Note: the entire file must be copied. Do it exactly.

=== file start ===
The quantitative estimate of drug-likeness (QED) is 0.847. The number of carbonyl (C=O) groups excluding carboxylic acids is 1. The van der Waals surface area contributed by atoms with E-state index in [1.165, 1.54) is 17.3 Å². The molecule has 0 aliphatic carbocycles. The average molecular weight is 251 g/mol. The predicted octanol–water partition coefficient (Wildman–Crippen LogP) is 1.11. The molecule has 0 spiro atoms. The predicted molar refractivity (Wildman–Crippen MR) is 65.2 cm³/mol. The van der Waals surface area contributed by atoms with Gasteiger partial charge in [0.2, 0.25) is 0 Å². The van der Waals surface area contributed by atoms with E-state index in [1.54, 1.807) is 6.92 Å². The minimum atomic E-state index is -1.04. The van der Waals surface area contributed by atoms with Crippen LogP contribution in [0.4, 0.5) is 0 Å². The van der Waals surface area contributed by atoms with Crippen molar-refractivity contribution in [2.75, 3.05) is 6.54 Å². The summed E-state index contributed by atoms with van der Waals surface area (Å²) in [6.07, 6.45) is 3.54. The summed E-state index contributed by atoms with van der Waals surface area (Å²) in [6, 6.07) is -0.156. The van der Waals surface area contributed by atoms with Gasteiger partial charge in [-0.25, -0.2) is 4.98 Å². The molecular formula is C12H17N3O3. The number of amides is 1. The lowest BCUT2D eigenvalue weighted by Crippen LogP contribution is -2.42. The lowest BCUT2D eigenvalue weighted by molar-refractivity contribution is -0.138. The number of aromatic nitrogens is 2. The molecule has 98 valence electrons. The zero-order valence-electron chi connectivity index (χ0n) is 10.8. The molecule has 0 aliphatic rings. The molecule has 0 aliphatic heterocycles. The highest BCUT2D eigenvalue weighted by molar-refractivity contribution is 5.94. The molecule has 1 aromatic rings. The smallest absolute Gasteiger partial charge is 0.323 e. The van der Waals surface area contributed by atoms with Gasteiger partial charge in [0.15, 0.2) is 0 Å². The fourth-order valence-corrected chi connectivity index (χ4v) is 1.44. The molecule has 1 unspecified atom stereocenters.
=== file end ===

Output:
The quantitative estimate of drug-likeness (QED) is 0.847. The number of carbonyl (C=O) groups excluding carboxylic acids is 1. The van der Waals surface area contributed by atoms with E-state index in [1.165, 1.54) is 17.3 Å². The molecule has 0 aliphatic carbocycles. The average molecular weight is 251 g/mol. The predicted octanol–water partition coefficient (Wildman–Crippen LogP) is 1.11. The molecule has 0 spiro atoms. The predicted molar refractivity (Wildman–Crippen MR) is 65.2 cm³/mol. The van der Waals surface area contributed by atoms with Gasteiger partial charge in [0.2, 0.25) is 0 Å². The van der Waals surface area contributed by atoms with E-state index in [1.54, 1.807) is 6.92 Å². The minimum atomic E-state index is -1.04. The van der Waals surface area contributed by atoms with Crippen LogP contribution in [0.4, 0.5) is 0 Å². The van der Waals surface area contributed by atoms with Crippen molar-refractivity contribution in [2.75, 3.05) is 6.54 Å². The summed E-state index contributed by atoms with van der Waals surface area (Å²) in [6.07, 6.45) is 3.54. The summed E-state index contributed by atoms with van der Waals surface area (Å²) in [6, 6.07) is -0.156. The van der Waals surface area contributed by atoms with Gasteiger partial charge in [-0.25, -0.2) is 4.98 Å². The molecular formula is C12H17N3O3. The number of amides is 1. The lowest BCUT2D eigenvalue weighted by Crippen LogP contribution is -2.42. The lowest BCUT2D eigenvalue weighted by molar-refractivity contribution is -0.138. The number of aromatic nitrogens is 2. The molecule has 98 valence electrons. The zero-order valence-electron chi connectivity index (χ0n) is 10.8. The molecule has 0 aliphatic rings. The molecule has 0 aliphatic heterocycles. The highest BCUT2D eigenvalue weighted by molar-refractivity contribution is 5.94. The molecule has 1 aromatic rings. The smallest absolute Gasteiger partial charge is 0.323 e. The van der Waals surface area contributed by atoms with Gasteiger partial charge in [0.15, 0.2) is 0 Å². The fourth-order valence-corrected chi connectivity index (χ4v) is 1.44. The molecule has 1 unspecified atom stereocenters.